Hi all, I am new on here and new to karting and I have been following this thread, it’s interesting. I come from a moto background and I can tell you straight up, 4 strokes cost bucks! If you think maintains 2strokes is bad wait till you have to do a rebuild on those. I have 2 crf 450’s and a YZ250F and a YZ 250 two stroke. All of my 4strokes are for sale, it’s just too much time and cost to justify it, and I do all my own wrenching. They have one good point, torque, that where it starts and ends. For moto it helps for sure, they can mask your lack of skills, unlike a 2 stroke. One other thing to remember is in moto they aren’t wide open as much as they would be on a kart so valve adjustment time would be more frequent. Also the different manufacturers use different quality TI (Honda cheap, Yamaha expensive)in there valves so depending on the manufacturer valves may not last as long, like Yamaha. My opinion, leave karts with 2 strokes.September 25, 2015 at 4:56 am #54726
John, I started in MX, went through road racing, ended up in karts…
You’re talking apples and oranges…
You can run a whole season on a piston and ring on MX 250 2 stroke, you get maybe 2 weekends on it in a superkart.. Maybe several pistons a weekend if you stick it. In MX, you’ll never lean them as much as you would in kart, and they’ll never stay wide open as long as in a kart…
I’ve run CRF450’s for several seasons, had one the first ones out there in 2003, I can get about 2 weekends on a piston, if it were a big race, I put a fresh one in just because. The only failures I’ve had were aftermarket valves, factory valves work very well… The biggest problem we have encountered was factory rod failures, so we replace the rods with something like a Carillo, problem solved…
The biggest difference in the two is that you can run a two stroke till they blow up, $500 to $600 in parts, back on the road.
You run a four stroke till they blow, could be $1000 or more in parts!!!
I love them both, I still have a bunch of 125’s… It is what it is…..
CRSeptember 25, 2015 at 11:05 pm #54750
Hey Chris, your experience and mine is vastly different in both cost and time on both 4strokes and 2strokes. I have to change my top end on my YZ250 at least once a season, I am unsure of how much you ride or how hard
Admittedly my Karting experience is limited but my mechanical experience isn’t. I have an Italkart (shifter) with a K9c motor. I replace my top end after 30 litres or roughly 3 hours. That process takes about an hour going slow, cost me 125$ (no wrist pin cage) in parts and I am back in the game, pretty cheap. Bottom end after 70 litres or 12+ hours, 300$ and 5 hours of work, again cheap. I guarantee a 4 stroke won’t be nearly that cheap in both time and parts.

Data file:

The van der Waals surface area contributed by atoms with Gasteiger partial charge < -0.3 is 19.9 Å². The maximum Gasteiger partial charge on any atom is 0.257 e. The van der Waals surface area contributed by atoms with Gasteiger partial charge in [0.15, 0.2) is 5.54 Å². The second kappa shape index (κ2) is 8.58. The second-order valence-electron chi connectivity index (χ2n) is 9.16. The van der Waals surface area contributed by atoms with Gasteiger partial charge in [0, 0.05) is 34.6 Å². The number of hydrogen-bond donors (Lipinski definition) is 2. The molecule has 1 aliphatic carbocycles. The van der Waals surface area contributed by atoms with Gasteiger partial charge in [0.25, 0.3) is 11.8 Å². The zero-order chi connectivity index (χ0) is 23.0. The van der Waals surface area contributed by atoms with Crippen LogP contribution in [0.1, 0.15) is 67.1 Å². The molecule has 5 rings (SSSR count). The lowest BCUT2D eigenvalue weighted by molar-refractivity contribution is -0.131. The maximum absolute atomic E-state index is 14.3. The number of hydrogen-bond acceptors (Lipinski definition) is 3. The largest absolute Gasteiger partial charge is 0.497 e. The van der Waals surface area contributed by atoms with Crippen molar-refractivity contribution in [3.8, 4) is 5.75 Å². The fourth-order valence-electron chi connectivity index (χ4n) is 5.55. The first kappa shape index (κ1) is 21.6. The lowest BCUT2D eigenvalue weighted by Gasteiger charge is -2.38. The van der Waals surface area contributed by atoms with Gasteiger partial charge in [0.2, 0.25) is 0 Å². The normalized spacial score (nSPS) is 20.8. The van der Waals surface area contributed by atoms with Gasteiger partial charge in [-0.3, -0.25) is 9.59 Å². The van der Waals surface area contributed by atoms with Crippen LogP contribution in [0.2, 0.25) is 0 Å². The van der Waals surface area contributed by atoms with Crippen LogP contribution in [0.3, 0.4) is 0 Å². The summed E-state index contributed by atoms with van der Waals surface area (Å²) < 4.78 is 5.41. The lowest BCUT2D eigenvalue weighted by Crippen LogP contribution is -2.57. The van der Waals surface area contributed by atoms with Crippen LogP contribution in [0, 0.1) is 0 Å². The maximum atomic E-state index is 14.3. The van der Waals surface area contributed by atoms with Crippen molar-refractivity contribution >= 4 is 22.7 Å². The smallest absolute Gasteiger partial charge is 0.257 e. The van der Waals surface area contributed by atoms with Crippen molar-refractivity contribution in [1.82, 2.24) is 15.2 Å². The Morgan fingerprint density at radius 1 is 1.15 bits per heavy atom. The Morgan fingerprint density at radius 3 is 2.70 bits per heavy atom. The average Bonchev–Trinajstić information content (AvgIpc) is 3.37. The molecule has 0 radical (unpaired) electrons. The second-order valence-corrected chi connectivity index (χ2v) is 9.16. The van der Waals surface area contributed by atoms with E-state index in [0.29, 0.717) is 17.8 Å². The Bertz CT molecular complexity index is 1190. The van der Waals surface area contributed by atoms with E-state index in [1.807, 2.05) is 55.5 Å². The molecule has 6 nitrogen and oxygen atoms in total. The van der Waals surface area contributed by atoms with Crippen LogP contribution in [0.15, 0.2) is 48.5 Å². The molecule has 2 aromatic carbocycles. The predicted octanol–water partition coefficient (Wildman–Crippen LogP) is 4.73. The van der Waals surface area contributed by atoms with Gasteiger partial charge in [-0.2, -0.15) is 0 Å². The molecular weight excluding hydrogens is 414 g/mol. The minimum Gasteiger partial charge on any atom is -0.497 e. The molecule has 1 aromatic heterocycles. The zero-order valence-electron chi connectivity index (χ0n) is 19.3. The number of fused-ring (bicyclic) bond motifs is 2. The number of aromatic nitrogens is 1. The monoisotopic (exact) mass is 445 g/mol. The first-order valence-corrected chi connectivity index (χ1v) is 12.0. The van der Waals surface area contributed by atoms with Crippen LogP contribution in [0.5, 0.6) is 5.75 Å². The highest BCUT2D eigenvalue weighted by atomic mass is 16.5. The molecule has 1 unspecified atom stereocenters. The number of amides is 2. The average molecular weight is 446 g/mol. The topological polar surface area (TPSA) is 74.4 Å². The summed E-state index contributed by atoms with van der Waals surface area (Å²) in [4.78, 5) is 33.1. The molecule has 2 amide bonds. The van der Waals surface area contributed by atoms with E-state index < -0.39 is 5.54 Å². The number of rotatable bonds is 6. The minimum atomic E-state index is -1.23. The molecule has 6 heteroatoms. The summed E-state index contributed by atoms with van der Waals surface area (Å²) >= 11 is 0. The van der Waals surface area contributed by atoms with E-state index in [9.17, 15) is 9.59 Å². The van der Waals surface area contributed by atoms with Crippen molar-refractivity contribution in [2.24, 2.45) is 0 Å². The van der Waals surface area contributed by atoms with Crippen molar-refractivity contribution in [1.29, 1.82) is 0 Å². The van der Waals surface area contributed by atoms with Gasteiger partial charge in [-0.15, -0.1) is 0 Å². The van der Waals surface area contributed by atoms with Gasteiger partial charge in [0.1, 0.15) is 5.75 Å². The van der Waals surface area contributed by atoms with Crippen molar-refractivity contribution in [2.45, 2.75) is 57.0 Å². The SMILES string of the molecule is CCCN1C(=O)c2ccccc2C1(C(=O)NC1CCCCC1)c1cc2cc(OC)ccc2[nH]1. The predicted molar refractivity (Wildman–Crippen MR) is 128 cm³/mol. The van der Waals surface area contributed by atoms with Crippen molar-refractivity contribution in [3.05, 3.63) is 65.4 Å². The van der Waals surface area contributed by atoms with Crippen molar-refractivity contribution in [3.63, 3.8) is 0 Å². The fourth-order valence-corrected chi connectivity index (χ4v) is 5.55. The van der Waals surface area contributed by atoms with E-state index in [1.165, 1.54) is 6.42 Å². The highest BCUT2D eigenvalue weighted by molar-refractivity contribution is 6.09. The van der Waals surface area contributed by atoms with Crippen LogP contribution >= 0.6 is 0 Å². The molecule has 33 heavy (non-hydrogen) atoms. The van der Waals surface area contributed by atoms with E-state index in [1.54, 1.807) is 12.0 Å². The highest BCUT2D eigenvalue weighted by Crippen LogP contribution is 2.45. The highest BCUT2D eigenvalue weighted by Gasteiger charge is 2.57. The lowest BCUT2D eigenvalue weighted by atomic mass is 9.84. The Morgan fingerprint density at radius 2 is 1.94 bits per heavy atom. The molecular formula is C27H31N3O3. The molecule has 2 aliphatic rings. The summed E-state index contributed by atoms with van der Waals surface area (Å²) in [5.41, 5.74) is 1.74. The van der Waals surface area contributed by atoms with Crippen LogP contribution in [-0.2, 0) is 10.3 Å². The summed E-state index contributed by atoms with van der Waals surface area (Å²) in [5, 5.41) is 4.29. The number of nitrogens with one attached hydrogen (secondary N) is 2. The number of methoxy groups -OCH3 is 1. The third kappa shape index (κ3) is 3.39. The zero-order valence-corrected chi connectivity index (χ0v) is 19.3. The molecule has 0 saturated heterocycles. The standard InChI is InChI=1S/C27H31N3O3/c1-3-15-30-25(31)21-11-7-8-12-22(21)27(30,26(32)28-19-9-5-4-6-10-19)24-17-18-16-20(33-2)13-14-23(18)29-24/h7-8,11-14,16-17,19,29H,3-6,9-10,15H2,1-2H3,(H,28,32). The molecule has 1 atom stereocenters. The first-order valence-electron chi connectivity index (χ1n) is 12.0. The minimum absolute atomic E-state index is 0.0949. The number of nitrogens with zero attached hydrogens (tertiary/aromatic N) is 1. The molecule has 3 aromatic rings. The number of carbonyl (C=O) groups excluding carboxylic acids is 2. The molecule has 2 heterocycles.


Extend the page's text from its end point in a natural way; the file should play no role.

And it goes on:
As for my CRF 450s, one is SM with a purpose built motor ($5,000 in motor work, yea it’s a grenade,haha) the other is MotoX only with motor work of just a cam and minor head work, pipe and tuning. Run too hot on the stock Honda motors and kiss those shit TI valves good bye, recut the seats and new valves $300 plus time and on 4 stokes it takes WAY more time to do work. After 60 plus hours, bottom end and top end. Piston$350+ bottom end package from hot rods$600, if you need reNik the cylinder ad another $300 we haven’t even talked about the valve train yet. Now on all my YZ250F i have owned I check the valves 3-4 times a season, with at least on adjustment, (more time wrenching). By the end of the season I need a total top end (valves) freshen up valves, maybe be recut the seats, depends. New Crank and bottom end, and have gone through 2 Pistons. All of these are basic needs required to prevent a catastrophic motor failure, and this is at MotoX where we don’t sustaine long periods of high RPM. If I was to run these motors like they would be run in karting it would be safe to say your maintenance would be double that, and remember I do all my own work, factor is someone who has to pay for labour and I thinking, “stick with the 2 strokes” ).September 26, 2015 at 9:50 am #54754
John, I raced MX for 10 years, and yes a refresh mid season was about what I did also on my 250’s, I know lots of guys that got a full season on a top end.
You’re also comparing a 250 two stroke MX motor, to a 125cc kart specific motor, two very different things. If you raced a 250cc MX motor in a Superkart, you would never get a 1/2 season from it….
Ask some of the stock moto guys what they get out of a top end, and what that costs… They are very economical for sure.
I’ve run full on Motard motors in my karts, and lightly mods. The full on’s were oversized Ti valves, and the ones that were slightly modified had stock valves with bronze seats… The stock valves held up much better than the oversized Del West valves which are some of the best on the planet…
Just my experience, I’m sure yours was different…
CRSeptember 26, 2015 at 8:42 pm #54789
What we have here is a communication issue not tech issues. I was under the impression, given the title of the thread (4 stroke shifter karts) that you, Chris were talking about 250 four stroke motors for karting not 2 stroke, big difference. So with that note I agree with you. My issues was referring to running a 125 smoker to a 250 four stroke.September 27, 2015 at 7:58 am #54805
The bigger issue and the reason why the US didn’t jump into shifter karts as quickly as the rest of the world is the cost of kart specific shifter motors.
That gets back to the CR125 which has been probably the most popular platform, probably the cheapest to run, and currently the only professional platform here in the states.